Filipina drug ‘mule’ cremated
MANILA, Philippines—The Philippine Consulate General in Shanghai is making arrangements for the repatriation of the cremated remains of the Filipino woman executed in China on Wednesday, the Department of Foreign Affairs (DFA) said Thursday.
DFA spokesman Assistant Secretary Raul Hernandez said the woman’s family returned to Manila on Wednesday night, just hours after the 35-year-old convicted drug mule was executed at the Hangzhou prison in Eastern China.
He said the woman’s body was cremated immediately after China carried out her death sentence on Wednesday morning. The DFA revealed the news to media hours later, at 4 p.m., citing the family’s request for privacy.
“The mother and the son arrived last night from Shanghai, and the repatriation of her cremated remains is still being arranged by our Consulate General in Shanghai,” Hernandez said in a press briefing on Thursday.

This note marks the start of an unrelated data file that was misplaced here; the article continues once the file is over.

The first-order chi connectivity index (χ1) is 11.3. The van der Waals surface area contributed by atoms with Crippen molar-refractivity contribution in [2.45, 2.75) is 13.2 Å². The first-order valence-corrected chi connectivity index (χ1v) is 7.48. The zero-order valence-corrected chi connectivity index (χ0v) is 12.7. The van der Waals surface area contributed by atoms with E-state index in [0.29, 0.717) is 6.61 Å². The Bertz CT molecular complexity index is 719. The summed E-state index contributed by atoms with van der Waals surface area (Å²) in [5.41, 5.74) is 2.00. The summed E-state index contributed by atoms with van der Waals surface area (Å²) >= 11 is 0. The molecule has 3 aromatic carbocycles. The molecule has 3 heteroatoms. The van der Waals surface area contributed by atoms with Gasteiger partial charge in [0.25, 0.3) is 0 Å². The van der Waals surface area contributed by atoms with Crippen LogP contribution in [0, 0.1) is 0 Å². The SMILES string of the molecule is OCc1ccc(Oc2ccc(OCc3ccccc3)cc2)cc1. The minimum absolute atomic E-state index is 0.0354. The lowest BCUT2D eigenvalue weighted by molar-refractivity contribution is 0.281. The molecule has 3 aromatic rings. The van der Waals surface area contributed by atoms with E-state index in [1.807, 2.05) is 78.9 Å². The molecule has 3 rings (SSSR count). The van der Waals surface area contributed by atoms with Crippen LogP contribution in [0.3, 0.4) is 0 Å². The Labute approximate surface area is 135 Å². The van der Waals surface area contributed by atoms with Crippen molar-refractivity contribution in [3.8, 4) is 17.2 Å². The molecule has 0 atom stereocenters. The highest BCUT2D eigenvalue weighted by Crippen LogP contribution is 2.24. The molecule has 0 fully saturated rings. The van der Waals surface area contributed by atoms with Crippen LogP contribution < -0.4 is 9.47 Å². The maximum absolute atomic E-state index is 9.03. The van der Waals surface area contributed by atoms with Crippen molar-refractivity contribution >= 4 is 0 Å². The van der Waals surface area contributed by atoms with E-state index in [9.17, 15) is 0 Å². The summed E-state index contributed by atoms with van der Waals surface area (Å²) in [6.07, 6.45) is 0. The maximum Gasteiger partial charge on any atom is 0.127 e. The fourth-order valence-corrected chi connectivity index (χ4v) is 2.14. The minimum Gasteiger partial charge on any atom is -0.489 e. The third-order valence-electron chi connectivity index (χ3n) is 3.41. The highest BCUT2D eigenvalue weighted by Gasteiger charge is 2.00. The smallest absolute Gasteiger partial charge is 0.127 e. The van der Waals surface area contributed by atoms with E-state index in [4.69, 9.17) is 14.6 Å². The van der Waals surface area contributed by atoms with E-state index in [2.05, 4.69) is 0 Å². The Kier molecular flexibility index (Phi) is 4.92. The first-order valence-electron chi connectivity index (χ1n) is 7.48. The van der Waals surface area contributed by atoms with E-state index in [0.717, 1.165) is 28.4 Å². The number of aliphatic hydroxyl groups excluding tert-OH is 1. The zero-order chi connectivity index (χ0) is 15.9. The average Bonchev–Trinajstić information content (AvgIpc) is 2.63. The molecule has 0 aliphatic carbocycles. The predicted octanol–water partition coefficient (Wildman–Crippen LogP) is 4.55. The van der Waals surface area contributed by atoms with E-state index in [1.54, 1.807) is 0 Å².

Jailed for two years
The Philippine mission in Shanghai is the post closest to Hangzhou, where the woman was jailed for two years before her July 3 execution. Her mother and son, the elder of two children, were allowed to visit her for 30 minutes on Monday, their last meeting before she was put to death.
The DFA again appealed to the public and the media to respect the family’s privacy. The government has been withholding her name, details about her death and information about her family in the Philippines in deference to her loved ones’ request.
“Again, we call on everyone to respect the family’s right to privacy. We appeal to the media not to give out information which will lead to the disclosure of our kababayan’s (countryman’s) identity and the circumstances of her family. Please, let them grieve in peace,” said Hernandez.
China’s Supreme People’s Court had decided the woman’s death sentence with finality on June 26, upholding a lower court decision that found her guilty of drug trafficking in 2012. Her execution was carried out despite an appeal from President Aquino for a stay in her execution, citing humanitarian reasons.
Short URL: http://globalnation.inquirer.net/?p=79761